Fig8_2 Hertzsprung-Russell diagram for nearby stars

Fig8_2 Hertzsprung-Russell diagram for nearby stars

Fig. 8.2 . A plot of the luminosity (left vertical axis), in units of the Sunís absolute luminosity denoted L?, against the effective temperature of the starís disk in degrees kelvin, designated K (bottom horizontal axis) for 22,000 stars in the catalogue of the HIPPARCOS satellite. This plot is known as the Hertzsprung-Russell diagram, abbreviated H-R diagram. The spectral class is also denoted (bottom horizontal axis), as well as the absolute visual magnitude (right vertical axis) and color index, B?V (top horizontal axis). Most stars, including our Sun, lie along the main sequence, which extends from the high temperature, blue-white stars at the top left to the low temperature, red stars at the bottom right. The Sun is a main-sequence star with an absolute visual magnitude MV = 4.8 and color index B?V = 0.68. The radiation from all main-sequence stars is sustained by hydrogen-burning reactions in their cores. Stars of about the Sunís mass evolve into helium-burning red giant stars, located in the upper-right side of the diagram. Very rare, bright giant stars, and extremely scarce and luminous supergiants are found above the giant stars and along the top of the diagram. Faint and initially hot white dwarf stars are located in the lower left side. Owing to their low luminosity, these end points of stellar evolution are relatively difficult to observe. (Data points courtesy of ESA/HIPPARCOS mission.)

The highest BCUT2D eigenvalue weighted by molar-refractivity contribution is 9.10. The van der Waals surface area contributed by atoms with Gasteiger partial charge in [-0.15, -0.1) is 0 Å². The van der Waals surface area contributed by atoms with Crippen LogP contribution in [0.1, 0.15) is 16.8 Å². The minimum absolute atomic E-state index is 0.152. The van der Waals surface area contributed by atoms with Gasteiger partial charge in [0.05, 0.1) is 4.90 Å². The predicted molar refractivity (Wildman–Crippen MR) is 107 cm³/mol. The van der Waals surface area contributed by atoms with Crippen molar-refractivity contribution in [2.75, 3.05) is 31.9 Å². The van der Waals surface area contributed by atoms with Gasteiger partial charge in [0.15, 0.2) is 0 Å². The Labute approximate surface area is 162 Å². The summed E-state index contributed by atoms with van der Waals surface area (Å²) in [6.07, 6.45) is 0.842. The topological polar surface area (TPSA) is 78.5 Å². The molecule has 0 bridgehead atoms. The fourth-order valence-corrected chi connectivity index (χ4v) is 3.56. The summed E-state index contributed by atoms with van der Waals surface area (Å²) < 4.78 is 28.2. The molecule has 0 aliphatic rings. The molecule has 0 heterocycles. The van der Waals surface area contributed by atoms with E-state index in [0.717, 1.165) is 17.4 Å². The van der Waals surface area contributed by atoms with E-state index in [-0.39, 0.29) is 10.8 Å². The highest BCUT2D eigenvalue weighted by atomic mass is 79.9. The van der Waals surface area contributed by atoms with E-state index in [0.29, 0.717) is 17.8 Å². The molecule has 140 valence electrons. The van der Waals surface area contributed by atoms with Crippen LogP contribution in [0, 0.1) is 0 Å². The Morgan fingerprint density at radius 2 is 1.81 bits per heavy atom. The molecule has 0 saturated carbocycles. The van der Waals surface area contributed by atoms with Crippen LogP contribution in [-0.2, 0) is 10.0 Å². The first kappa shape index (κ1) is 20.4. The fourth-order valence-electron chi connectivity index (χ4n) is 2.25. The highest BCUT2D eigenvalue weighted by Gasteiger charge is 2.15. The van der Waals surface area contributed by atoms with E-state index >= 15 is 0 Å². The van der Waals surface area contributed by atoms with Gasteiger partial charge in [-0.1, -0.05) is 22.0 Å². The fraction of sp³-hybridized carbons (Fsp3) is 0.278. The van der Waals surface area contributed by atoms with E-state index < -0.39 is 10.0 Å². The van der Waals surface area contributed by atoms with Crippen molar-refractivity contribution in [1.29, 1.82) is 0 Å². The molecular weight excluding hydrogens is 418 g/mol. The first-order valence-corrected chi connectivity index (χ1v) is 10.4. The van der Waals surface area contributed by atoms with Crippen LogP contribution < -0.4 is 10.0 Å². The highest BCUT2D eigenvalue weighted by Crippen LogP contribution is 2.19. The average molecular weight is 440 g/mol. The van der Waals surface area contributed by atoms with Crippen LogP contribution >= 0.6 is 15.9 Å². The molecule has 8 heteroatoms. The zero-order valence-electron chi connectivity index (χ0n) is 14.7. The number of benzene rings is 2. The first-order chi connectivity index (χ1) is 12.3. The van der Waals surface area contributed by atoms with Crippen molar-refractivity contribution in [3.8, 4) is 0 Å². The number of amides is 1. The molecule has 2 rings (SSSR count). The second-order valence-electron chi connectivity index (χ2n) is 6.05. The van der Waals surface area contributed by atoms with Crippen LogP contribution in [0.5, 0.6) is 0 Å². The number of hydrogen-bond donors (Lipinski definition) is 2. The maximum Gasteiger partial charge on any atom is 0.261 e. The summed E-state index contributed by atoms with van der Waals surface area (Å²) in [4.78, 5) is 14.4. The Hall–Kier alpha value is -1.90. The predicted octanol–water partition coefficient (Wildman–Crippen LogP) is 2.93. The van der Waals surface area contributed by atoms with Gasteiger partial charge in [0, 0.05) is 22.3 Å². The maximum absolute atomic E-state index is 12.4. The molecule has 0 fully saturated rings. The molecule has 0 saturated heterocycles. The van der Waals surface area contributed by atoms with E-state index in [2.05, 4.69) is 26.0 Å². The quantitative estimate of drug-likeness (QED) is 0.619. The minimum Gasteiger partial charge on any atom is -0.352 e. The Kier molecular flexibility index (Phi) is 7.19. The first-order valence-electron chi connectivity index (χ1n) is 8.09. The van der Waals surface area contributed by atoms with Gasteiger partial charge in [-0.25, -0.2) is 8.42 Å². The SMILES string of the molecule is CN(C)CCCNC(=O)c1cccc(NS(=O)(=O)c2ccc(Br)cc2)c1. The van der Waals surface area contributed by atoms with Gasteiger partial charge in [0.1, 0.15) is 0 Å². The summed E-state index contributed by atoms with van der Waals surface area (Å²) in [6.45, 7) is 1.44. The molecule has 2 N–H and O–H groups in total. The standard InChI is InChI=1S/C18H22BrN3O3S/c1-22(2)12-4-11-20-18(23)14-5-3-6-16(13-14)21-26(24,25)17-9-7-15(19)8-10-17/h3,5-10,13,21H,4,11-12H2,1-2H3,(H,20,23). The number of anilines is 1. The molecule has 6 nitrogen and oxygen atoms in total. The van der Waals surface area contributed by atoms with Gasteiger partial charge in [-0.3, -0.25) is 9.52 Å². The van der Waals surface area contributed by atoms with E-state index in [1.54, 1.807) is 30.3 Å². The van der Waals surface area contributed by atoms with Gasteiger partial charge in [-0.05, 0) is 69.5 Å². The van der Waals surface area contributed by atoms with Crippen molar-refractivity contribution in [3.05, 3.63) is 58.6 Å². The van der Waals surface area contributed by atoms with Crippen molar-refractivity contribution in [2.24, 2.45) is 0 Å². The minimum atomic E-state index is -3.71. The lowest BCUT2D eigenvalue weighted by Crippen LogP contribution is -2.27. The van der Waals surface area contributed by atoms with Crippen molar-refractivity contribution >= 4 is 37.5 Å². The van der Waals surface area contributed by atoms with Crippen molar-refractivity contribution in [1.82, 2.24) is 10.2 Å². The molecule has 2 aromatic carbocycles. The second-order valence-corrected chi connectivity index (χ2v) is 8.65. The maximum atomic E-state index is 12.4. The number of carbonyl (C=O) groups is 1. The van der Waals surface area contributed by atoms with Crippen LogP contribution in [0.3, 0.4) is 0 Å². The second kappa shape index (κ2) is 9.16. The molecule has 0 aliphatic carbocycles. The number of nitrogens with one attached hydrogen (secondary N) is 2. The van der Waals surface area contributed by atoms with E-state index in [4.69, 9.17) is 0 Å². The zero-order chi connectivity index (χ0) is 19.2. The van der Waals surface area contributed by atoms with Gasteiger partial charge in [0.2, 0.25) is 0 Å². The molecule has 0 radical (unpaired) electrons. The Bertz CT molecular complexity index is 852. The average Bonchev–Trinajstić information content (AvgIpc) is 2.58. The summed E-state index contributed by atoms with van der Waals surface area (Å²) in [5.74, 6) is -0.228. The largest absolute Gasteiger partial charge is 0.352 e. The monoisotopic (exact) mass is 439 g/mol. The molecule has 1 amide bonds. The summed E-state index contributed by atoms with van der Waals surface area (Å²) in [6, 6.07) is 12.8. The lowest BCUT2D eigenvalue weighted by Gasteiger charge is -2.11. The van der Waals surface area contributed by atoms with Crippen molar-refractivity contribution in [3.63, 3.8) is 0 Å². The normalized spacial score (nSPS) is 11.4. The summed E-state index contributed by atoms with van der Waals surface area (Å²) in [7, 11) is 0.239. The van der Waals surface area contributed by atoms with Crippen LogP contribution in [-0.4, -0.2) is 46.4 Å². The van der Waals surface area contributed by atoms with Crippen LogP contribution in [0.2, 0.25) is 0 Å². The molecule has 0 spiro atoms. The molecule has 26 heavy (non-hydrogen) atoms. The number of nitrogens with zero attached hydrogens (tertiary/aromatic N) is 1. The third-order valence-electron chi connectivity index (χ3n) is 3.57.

Copyright 2010, Professor Kenneth R. Lang, Tufts University